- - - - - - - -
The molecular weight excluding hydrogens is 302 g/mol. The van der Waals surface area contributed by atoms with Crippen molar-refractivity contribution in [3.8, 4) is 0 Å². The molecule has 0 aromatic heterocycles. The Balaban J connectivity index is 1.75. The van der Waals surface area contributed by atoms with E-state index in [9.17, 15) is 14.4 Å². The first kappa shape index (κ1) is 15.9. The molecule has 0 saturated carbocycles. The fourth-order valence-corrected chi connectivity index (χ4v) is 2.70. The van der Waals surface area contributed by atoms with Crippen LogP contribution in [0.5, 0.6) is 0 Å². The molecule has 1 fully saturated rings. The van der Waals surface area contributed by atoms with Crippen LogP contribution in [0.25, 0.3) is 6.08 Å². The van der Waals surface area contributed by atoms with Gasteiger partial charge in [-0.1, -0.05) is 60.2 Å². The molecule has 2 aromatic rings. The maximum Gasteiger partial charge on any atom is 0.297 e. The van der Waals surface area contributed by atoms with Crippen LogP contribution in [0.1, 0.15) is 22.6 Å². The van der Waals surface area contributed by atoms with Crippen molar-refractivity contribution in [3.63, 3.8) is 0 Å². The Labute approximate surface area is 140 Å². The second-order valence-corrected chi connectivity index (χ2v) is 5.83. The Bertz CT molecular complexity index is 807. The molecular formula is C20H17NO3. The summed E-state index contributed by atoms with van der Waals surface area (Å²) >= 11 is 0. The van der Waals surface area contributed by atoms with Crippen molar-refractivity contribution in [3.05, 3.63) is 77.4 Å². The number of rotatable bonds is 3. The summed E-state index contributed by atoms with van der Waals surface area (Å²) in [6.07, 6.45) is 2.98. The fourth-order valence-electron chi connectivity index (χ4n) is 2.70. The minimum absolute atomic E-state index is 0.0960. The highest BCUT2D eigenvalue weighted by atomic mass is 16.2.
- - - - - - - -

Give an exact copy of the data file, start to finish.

The molecular weight excluding hydrogens is 302 g/mol. The van der Waals surface area contributed by atoms with Crippen molar-refractivity contribution in [3.8, 4) is 0 Å². The molecule has 0 aromatic heterocycles. The Balaban J connectivity index is 1.75. The van der Waals surface area contributed by atoms with E-state index in [9.17, 15) is 14.4 Å². The first kappa shape index (κ1) is 15.9. The molecule has 0 saturated carbocycles. The fourth-order valence-corrected chi connectivity index (χ4v) is 2.70. The van der Waals surface area contributed by atoms with Crippen LogP contribution in [0.5, 0.6) is 0 Å². The molecule has 1 fully saturated rings. The van der Waals surface area contributed by atoms with Crippen LogP contribution in [0.25, 0.3) is 6.08 Å². The van der Waals surface area contributed by atoms with Gasteiger partial charge in [-0.1, -0.05) is 60.2 Å². The molecule has 2 aromatic rings. The maximum Gasteiger partial charge on any atom is 0.297 e. The van der Waals surface area contributed by atoms with Crippen LogP contribution in [0.1, 0.15) is 22.6 Å². The van der Waals surface area contributed by atoms with Crippen molar-refractivity contribution in [3.63, 3.8) is 0 Å². The Labute approximate surface area is 140 Å². The second-order valence-corrected chi connectivity index (χ2v) is 5.83. The Bertz CT molecular complexity index is 807. The molecular formula is C20H17NO3. The summed E-state index contributed by atoms with van der Waals surface area (Å²) >= 11 is 0. The van der Waals surface area contributed by atoms with Crippen molar-refractivity contribution in [3.05, 3.63) is 77.4 Å². The number of rotatable bonds is 3. The summed E-state index contributed by atoms with van der Waals surface area (Å²) in [6.07, 6.45) is 2.98. The fourth-order valence-electron chi connectivity index (χ4n) is 2.70. The minimum absolute atomic E-state index is 0.0960. The highest BCUT2D eigenvalue weighted by atomic mass is 16.2.